Catholic Church to launch legal action against Nicola Sturgeon’s move to close churches

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Canon Thomas White has launched a judicial review of the SNP led Scottish Government’s decision to close places of worship last week. Under Scottish Government guidance, except for weddings with up to five guests, funerals with up to 20 mourners and online broadcasts, all churches must remain closed.

But in England and Wales, communal worship and funerals can continue, subject to limits on attendance.

Weddings are allowed in “exceptional circumstances” with up to six people.

Churches in Northern Ireland also remain open for services, subject to a limit on numbers dependent on individual risk assessments.

Mr White has launched a crowdfunding drive to raise £50,000 to receive Queen’s Counsel and has raised £8,000 in two days.

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Canon White, from St Alphonsus RC Church in Calton, Glasgow said the Church measures have little regard for the rights of freedom of worship and family life.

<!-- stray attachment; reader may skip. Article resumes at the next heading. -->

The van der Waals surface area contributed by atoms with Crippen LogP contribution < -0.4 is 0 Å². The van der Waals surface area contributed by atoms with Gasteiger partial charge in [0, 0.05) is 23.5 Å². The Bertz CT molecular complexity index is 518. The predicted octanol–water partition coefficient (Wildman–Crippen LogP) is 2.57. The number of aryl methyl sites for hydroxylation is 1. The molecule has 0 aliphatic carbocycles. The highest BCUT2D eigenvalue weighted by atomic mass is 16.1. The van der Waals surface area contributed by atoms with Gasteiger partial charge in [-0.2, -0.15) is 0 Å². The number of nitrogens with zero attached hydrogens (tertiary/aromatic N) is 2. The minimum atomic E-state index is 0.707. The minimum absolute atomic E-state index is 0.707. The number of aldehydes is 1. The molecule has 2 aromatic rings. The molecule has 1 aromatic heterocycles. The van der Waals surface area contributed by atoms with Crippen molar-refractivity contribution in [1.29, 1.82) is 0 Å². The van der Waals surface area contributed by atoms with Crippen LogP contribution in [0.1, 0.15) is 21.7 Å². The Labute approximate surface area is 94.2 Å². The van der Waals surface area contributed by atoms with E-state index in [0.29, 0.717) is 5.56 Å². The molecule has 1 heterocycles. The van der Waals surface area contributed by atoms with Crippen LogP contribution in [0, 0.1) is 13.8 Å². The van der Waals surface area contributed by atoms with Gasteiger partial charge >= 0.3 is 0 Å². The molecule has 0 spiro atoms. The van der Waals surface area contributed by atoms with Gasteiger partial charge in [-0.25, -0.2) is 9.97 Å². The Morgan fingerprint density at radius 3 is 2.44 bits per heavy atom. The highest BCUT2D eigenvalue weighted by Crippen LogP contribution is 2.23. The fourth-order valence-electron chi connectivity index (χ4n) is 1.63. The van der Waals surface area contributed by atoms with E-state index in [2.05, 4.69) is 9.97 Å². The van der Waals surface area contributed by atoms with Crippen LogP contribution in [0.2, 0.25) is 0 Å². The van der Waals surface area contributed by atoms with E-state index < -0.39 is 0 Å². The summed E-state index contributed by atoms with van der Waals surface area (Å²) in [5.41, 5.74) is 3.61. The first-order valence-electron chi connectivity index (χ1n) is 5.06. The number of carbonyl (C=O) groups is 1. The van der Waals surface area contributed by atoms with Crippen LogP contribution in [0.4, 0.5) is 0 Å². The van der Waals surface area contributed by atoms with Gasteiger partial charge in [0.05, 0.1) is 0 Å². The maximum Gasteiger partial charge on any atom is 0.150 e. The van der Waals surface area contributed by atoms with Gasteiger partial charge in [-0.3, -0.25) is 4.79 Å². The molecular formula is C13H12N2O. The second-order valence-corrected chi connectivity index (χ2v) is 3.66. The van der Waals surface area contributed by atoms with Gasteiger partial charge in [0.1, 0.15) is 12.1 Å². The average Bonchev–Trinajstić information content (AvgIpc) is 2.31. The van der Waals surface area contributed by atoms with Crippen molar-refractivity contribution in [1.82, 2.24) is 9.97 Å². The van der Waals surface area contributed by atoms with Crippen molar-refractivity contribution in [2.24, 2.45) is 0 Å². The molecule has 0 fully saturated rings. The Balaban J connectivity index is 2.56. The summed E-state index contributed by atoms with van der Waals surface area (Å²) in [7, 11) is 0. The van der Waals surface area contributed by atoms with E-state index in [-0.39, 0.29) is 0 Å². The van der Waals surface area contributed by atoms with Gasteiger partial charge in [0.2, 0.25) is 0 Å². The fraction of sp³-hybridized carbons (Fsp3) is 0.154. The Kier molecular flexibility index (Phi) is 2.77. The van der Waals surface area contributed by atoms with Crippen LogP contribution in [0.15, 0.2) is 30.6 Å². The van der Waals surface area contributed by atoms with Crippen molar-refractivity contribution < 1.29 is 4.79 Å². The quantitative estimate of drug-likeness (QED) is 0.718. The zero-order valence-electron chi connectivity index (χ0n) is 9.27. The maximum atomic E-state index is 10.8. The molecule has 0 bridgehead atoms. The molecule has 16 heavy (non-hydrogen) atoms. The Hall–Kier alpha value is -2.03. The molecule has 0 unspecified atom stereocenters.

Canon White said: ‘Without any evidence or indeed any justification or explanation, the Scottish Government has impinged our human rights.

“The right of assembly and freedom of religion and the right to family life.

“Regardless of the capacity of our churches, arbitrary numbers of 20 and five have been imposed upon significant celebrations in people’s lives.

“Saying goodbye to a loved one or indeed our young generations pledging themselves to each other in marriage.”

Canon White concluded: “We want to prove that the people of Scotland have the right and freedom of religion.”

Catholic leaders from the Catholic Bishops Conference of Scotland criticised the “arbitrary and unfair” decision to make Scotland the only part of the UK with such a ban.

A spokesperson for the Catholic Bishops Conference of Scotland, added: “No evidence has been forthcoming to justify the inclusion of places of worship as sources of infection.

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“Without such scientific evidence, these restrictions will appear to Catholics to be arbitrary and unfair.”

In response, Deputy First Minister John Swinney said places of worship had been included in the latest lockdown – which was brought in to try to curb the new, faster spreading strain of COVID-19 – because of the “potential for the virus to spread” at services.

He told Holyrood’s COVID-19 committee: “Sadly and regrettably, and very much to my personal regret, that cannot exclude places of worship, because we have to acknowledge places of worship are places where people come together, there is the potential for the virus to spread.

“This is about protecting the public from a very serious virus and making sure that places of worship are able to play their part in that effort.”

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